The WHO continues to advise against the general use of masks as does PHE in the UK. However, in the US, the CDC recommends the use of non-medical masks and is encouraging people to make their own. In the UK, a decision on wearing masks post confinement is expected imminently.

Reasons given for not wearing a mask include:

  • It may encourage the wearer to keep touching their face to adjust the mask.
  • There is a risk of contamination when taking off a mask.
  • They can give a sense of security so the wearer has less respect for distancing and hygiene measures.
  • Masks get wet and contaminated so need to be washed or disposed of after each use.
  • With supplies limited, medical staff have a higher priority than the general public.

What’s the situation in France?
The National Academy of Medicine recommended, in early April, that wearing masks be mandatory if the population is released from confinement as planned on May 11. In anticipation, many people have already begun wearing masks when leaving the house, despite the debate over their effectiveness. The Academy reinforced its recommendation on April 22nd saying they ‘strongly recommend the public wear masks [immediately]’ and not to wait until the end of confinement:

http://www.academie-medecine.fr/communique-de-lacademie-nationale-de-medecine-aux-masques-citoyens/

Approved masks for the general public are being produced in France at 17 million per week with orders for tens of millions placed abroad. These will be washable, some up to 20 or 30 times. They will not replace any preventive gestures, and social distancing which will remain in place. Masks are likely to be mandatory on public transport, where social distancing is more difficult. SNCF have already announced that they are planning to make it a requirement for people using their services to wear masks after confinement ends.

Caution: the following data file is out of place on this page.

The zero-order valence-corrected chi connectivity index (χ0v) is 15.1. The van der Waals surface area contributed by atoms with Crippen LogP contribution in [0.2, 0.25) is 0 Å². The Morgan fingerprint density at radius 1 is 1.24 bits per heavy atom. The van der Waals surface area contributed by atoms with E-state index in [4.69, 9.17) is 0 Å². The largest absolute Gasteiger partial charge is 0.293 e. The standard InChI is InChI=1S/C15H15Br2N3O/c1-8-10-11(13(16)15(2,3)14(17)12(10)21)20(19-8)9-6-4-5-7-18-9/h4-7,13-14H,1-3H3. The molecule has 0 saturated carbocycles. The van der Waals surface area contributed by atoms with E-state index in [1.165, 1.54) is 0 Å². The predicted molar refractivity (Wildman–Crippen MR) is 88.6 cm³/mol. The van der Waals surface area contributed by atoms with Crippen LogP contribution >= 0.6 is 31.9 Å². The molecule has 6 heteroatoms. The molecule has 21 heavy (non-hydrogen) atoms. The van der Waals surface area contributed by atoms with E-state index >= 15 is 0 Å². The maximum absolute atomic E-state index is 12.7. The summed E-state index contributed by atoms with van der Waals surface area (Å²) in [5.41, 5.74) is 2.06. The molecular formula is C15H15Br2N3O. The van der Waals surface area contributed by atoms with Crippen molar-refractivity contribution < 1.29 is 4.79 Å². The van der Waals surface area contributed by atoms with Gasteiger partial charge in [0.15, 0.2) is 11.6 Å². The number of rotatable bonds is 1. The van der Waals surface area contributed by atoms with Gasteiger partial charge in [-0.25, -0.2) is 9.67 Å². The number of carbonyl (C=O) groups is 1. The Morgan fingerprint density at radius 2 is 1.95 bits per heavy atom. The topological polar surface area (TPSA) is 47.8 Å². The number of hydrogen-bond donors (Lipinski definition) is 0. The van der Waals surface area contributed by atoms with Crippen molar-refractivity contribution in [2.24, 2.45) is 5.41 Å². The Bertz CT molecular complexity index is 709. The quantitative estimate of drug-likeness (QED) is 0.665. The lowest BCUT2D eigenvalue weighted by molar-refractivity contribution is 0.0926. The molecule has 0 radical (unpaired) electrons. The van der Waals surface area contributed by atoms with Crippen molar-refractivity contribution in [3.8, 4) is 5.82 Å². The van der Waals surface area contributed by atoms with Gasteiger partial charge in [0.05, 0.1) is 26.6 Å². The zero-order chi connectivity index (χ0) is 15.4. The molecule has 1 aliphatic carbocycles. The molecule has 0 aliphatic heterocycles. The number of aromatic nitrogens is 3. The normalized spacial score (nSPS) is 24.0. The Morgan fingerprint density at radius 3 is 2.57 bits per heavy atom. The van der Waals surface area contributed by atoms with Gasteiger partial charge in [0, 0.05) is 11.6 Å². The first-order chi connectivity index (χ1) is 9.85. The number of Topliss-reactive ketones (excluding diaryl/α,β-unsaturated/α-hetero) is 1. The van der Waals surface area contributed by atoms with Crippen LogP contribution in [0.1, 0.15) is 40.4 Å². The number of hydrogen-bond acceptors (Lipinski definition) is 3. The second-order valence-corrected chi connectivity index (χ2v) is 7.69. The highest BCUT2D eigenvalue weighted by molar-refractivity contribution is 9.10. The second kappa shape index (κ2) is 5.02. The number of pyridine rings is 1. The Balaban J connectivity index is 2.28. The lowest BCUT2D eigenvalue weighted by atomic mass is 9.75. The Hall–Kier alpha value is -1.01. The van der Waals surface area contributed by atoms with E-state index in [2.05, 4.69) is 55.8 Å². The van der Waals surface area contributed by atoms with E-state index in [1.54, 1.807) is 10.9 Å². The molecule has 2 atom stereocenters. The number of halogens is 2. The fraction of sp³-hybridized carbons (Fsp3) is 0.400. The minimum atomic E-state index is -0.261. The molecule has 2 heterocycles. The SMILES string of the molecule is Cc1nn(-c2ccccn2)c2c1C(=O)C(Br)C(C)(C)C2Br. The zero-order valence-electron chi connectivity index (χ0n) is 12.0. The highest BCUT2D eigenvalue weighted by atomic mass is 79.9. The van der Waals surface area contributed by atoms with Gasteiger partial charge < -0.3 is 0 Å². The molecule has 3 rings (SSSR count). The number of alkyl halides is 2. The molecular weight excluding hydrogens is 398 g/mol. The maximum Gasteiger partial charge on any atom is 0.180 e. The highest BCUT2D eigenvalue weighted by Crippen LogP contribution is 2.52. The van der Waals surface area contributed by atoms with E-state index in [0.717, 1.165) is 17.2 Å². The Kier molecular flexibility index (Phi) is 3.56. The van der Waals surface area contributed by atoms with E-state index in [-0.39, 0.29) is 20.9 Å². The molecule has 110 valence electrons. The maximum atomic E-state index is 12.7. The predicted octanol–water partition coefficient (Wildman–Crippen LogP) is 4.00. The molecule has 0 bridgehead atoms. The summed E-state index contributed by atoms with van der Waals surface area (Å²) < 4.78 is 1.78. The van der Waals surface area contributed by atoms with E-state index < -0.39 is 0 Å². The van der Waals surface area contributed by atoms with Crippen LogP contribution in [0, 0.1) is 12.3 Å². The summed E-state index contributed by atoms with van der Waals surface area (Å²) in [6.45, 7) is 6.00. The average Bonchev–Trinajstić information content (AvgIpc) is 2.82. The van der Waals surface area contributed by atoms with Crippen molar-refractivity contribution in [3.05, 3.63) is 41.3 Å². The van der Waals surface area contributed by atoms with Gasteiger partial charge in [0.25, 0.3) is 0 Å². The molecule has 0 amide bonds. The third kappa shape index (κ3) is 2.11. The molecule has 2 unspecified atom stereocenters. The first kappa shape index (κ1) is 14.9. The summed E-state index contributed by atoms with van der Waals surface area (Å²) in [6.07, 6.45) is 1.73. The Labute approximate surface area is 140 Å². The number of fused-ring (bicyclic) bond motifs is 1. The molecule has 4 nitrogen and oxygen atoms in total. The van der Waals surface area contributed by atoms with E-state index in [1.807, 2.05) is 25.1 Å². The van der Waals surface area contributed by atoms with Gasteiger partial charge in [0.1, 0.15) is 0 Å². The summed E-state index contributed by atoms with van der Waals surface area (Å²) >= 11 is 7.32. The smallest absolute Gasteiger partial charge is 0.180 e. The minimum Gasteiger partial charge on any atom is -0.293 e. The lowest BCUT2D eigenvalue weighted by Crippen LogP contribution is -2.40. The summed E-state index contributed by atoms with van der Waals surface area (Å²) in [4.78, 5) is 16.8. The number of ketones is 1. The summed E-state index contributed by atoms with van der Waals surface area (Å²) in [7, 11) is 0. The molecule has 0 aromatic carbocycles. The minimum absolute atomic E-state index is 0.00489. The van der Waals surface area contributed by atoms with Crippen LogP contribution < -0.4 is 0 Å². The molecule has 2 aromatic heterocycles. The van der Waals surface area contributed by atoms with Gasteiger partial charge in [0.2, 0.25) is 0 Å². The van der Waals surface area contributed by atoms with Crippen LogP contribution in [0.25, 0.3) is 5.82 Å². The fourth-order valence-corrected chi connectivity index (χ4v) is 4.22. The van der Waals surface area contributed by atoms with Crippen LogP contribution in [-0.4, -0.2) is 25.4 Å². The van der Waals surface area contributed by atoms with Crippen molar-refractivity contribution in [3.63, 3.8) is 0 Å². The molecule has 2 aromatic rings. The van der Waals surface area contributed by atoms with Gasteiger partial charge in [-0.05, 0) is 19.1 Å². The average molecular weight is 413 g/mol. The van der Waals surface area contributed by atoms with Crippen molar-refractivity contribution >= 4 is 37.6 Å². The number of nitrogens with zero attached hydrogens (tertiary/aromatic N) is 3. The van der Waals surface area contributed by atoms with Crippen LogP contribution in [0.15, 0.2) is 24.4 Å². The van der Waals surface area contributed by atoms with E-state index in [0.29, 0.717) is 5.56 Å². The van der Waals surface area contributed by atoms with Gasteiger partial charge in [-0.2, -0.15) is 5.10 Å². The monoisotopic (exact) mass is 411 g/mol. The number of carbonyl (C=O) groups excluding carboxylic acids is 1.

Distribution of masks will be coordinated with the Préfectures and Mairies as well as employers and possibly supermarkets.

DIY Masks
If you wish to make a DIY mask, there are many easy to follow instructions online:

When choosing what material to use to make a mask, research has shown DIY masks made with a single layer of cotton clothing or a tea towel can remove around 50-60% of virus-sized particles. This means they perform worse than surgical masks. Doubling the layers of material for your DIY mask gives a small increase in filtration effectiveness but makes the mask much more difficult to breathe through.

These links have a summary of information on the types of material to use for DIY masks and their relative effectiveness:

Wearing a mask
FranceInfo provides this guidance on best practices to adopt because, if used improperly, wearing a mask can be counterproductive.

Source FranceInfo: https://www.francetvinfo.fr/sante/maladie/coronavirus/infographies-coronavirus-ce-qu-il-faut-faire-et-ne-pas-faire-avec-votre-masque_3918941.html